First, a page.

I have been appreciating reading your posts as an antidote to Dr Leaf. Watched a couple of her DVD’s and was concerned about the broad generalisations, rash claims and over simplification. Thank you. I do have a question about this topic however … Do you think that if the mind pulls the handbrake at the last minute enough times, that the brain will eventually start to suggest a different behavior? If this continues long enough won’t the brain start to conform with the minds desires? Isn’t this what happens when an addict learns to overcome old patterns of thinking?
Thanks for the very thoughtful question, it’s a good one.
I think the key to your question is your use of the word ‘mind’. The word ‘mind’ in everyday language is synonymous with nearly all of our cognitive functions, and we often talk about our mind as if it’s the controlling force. In terms of cognitive neuroscience, the mind is used more precisely. I would contend that our ‘mind’ is a conscious broadcast of our brains subconscious information streams (I discuss this in more detail in the first two chapters of my book – https://www.smashwords.com/books/view/466848 – if you wish to take a look). If this is true, then the mind doesn’t pull the handbrake at all, our brain does.
Our brain is constantly remodelling itself around the stimuli it’s processing. This goes on continuously in the form of operant learning, usually at a subconscious level. It may appear that we voluntarily perform a veto every now and then, but this is illusory in many ways. This is probably too big to cover in a reply, but I have blogged on it before, and Haggard gives a good summary in this article if you want to read something more detailed from a cognitive neuroscientist working in this field for 30 years (Haggard, P., Human volition: towards a neuroscience of will. Nat Rev Neurosci, 2008. 9(12): 934-46 doi: 10.1038/nrn2497).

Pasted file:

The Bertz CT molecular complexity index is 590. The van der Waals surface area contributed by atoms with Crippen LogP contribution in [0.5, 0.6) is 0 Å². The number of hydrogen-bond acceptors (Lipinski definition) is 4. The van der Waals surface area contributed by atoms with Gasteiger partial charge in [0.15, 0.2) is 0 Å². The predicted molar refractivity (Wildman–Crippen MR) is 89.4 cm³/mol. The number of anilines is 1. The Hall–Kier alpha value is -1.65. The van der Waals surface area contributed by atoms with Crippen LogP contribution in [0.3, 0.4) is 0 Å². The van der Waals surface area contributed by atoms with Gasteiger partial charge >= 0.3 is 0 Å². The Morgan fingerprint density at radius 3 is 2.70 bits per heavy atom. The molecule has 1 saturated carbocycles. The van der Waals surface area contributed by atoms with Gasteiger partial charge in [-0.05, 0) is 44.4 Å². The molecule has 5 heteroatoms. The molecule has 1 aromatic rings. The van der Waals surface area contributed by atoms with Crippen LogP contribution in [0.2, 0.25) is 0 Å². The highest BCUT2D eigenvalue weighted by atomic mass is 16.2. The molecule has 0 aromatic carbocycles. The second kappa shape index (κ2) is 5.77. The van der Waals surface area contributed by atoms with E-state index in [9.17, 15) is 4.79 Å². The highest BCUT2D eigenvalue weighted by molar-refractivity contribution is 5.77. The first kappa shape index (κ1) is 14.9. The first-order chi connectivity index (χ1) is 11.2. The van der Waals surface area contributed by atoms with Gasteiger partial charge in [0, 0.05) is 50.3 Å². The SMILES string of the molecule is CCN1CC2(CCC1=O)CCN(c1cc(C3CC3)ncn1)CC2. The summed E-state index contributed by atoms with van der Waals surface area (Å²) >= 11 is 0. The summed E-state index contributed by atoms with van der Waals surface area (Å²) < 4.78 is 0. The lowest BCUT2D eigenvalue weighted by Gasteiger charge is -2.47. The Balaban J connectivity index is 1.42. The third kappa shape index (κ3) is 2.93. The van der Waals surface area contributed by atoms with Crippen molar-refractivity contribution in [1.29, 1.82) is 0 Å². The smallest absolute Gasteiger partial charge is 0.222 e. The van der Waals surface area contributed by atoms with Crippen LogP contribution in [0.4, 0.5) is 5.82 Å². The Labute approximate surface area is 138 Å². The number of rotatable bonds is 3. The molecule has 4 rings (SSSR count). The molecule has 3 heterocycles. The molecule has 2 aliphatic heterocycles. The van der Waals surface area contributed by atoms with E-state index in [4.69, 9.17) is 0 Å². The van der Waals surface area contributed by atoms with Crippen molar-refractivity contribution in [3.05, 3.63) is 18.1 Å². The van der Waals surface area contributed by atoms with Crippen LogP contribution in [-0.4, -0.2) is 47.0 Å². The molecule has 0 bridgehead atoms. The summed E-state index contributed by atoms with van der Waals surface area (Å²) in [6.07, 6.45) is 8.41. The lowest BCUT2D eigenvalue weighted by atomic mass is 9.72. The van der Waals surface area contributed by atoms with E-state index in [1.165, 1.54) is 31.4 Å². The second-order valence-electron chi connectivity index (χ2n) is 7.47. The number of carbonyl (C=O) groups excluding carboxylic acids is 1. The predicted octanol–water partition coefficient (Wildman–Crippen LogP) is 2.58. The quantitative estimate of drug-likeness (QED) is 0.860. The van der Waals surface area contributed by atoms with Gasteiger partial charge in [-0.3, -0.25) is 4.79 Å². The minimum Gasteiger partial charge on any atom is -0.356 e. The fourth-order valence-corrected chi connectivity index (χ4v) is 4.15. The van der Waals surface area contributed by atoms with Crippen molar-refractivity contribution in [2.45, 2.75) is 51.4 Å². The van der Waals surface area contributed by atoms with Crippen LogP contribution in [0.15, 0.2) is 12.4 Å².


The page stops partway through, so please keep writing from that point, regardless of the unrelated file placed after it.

In terms of the example you raised of an addict overcoming their addictive behaviour, it probably all depends on the outcome of the veto action and the strength of the wiring that codes for the addictive behaviour. I read an article from an ad writer once that said long term impact of a message was the product of “salience x repetition”. This is a good conceptual explanation of the concept of learning. With enough pulling of the handbrake, it’s conceivable that eventually a new habit would be wired in to overcome the old one. But unless the outcome of the veto is really strong one way or the other, it takes an enormous amount of repetition to change the addictive behaviour. This is why addicts find it so hard to quit – the wiring of the addictive habit is so strong that it takes something equally salient to wire in a different behaviour (i.e. ‘hitting rock bottom’). A few good choices often don’t carry the same salience as the addictive behaviour. Still, as I said before, the veto is a brain function that simply involves conscious broadcast, not the ‘mind’ as most people consider it.
I hope that I’ve understood your question correctly and answered it in a sensible way. I’m happy to provide further clarification if I’ve missed the intention of your question.
Like I said earlier, thanks for the interesting, thoughtful question.
Pingback: Dr Caroline Leaf and the cart before the horse, take two | Dr C. Edward Pitt
Hi C Edward Pitt, thanks again for your post. I agree with almost everything you say on this blog and I agree Leaf is a quack but this post I find harder to swallow. Certainly it contradicts what I have read and found plausible in social psychology and philosophy about how human agency is emergent from, and dependent on, but not reducible to or caused by, the brain. I read parts of the Haggard article but don’t understand enough about the brain to know whether I find it all plausible. I see the quote from Haggard: “Modern neuroscience rejects the traditional dualist view of volition as a causal chain from the conscious mind or ‘soul’ to the brain and body. Rather, volition involves brain networks making a series of complex, open decisions between alternative actions”.